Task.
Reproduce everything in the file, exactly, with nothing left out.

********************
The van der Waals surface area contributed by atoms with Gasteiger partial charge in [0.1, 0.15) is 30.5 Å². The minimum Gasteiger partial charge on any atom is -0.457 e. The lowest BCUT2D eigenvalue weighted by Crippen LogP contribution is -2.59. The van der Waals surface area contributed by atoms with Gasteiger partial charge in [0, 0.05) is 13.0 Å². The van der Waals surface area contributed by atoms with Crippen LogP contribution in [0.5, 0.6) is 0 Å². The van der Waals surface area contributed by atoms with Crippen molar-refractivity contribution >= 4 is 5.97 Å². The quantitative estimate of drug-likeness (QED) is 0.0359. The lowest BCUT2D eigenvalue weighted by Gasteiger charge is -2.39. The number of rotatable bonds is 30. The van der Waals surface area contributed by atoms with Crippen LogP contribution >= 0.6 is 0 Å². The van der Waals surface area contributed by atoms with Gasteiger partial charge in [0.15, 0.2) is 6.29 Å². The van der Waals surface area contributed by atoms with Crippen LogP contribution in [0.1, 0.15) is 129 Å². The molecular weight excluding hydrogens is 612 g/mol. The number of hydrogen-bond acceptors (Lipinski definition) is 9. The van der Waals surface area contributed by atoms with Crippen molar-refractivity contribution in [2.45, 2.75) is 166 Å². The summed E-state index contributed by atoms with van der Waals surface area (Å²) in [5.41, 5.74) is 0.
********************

The van der Waals surface area contributed by atoms with Gasteiger partial charge in [0.1, 0.15) is 30.5 Å². The minimum Gasteiger partial charge on any atom is -0.457 e. The lowest BCUT2D eigenvalue weighted by Crippen LogP contribution is -2.59. The van der Waals surface area contributed by atoms with Gasteiger partial charge in [0, 0.05) is 13.0 Å². The van der Waals surface area contributed by atoms with Crippen LogP contribution in [0.5, 0.6) is 0 Å². The van der Waals surface area contributed by atoms with Crippen molar-refractivity contribution >= 4 is 5.97 Å². The quantitative estimate of drug-likeness (QED) is 0.0359. The lowest BCUT2D eigenvalue weighted by Gasteiger charge is -2.39. The number of rotatable bonds is 30. The van der Waals surface area contributed by atoms with Crippen LogP contribution >= 0.6 is 0 Å². The van der Waals surface area contributed by atoms with Gasteiger partial charge in [0.15, 0.2) is 6.29 Å². The van der Waals surface area contributed by atoms with Crippen LogP contribution in [0.1, 0.15) is 129 Å². The molecular weight excluding hydrogens is 612 g/mol. The number of hydrogen-bond acceptors (Lipinski definition) is 9. The van der Waals surface area contributed by atoms with Crippen molar-refractivity contribution in [2.45, 2.75) is 166 Å². The summed E-state index contributed by atoms with van der Waals surface area (Å²) in [5.41, 5.74) is 0.